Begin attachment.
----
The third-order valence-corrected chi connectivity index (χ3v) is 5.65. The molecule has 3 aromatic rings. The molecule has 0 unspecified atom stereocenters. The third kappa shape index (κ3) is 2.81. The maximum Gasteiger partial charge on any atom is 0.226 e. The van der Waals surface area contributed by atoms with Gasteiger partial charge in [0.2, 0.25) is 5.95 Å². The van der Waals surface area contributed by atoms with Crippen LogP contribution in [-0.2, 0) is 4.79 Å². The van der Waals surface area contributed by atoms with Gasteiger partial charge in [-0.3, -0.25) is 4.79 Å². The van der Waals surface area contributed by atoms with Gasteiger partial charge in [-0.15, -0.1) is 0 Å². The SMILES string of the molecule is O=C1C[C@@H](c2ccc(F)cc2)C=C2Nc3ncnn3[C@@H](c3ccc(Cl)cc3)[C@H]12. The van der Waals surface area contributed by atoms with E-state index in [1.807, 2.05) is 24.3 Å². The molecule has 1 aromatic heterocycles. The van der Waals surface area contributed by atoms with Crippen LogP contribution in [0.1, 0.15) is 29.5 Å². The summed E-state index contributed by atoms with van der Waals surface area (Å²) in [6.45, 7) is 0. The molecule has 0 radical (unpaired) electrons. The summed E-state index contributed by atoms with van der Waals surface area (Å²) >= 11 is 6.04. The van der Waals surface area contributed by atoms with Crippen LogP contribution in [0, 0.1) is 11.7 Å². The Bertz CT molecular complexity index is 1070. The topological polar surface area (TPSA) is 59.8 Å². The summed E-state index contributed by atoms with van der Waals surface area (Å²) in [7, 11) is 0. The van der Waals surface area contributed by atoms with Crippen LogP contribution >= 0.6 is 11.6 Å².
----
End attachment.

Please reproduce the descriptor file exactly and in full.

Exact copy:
The third-order valence-corrected chi connectivity index (χ3v) is 5.65. The molecule has 3 aromatic rings. The molecule has 0 unspecified atom stereocenters. The third kappa shape index (κ3) is 2.81. The maximum Gasteiger partial charge on any atom is 0.226 e. The van der Waals surface area contributed by atoms with Gasteiger partial charge in [0.2, 0.25) is 5.95 Å². The van der Waals surface area contributed by atoms with Crippen LogP contribution in [-0.2, 0) is 4.79 Å². The van der Waals surface area contributed by atoms with Gasteiger partial charge in [-0.3, -0.25) is 4.79 Å². The van der Waals surface area contributed by atoms with Gasteiger partial charge in [-0.15, -0.1) is 0 Å². The SMILES string of the molecule is O=C1C[C@@H](c2ccc(F)cc2)C=C2Nc3ncnn3[C@@H](c3ccc(Cl)cc3)[C@H]12. The van der Waals surface area contributed by atoms with E-state index in [1.807, 2.05) is 24.3 Å². The molecule has 1 aromatic heterocycles. The van der Waals surface area contributed by atoms with Crippen LogP contribution in [0.1, 0.15) is 29.5 Å². The summed E-state index contributed by atoms with van der Waals surface area (Å²) in [6.45, 7) is 0. The molecule has 0 radical (unpaired) electrons. The summed E-state index contributed by atoms with van der Waals surface area (Å²) >= 11 is 6.04. The van der Waals surface area contributed by atoms with Crippen LogP contribution in [0, 0.1) is 11.7 Å². The Bertz CT molecular complexity index is 1070. The topological polar surface area (TPSA) is 59.8 Å². The summed E-state index contributed by atoms with van der Waals surface area (Å²) in [7, 11) is 0. The van der Waals surface area contributed by atoms with Crippen LogP contribution >= 0.6 is 11.6 Å².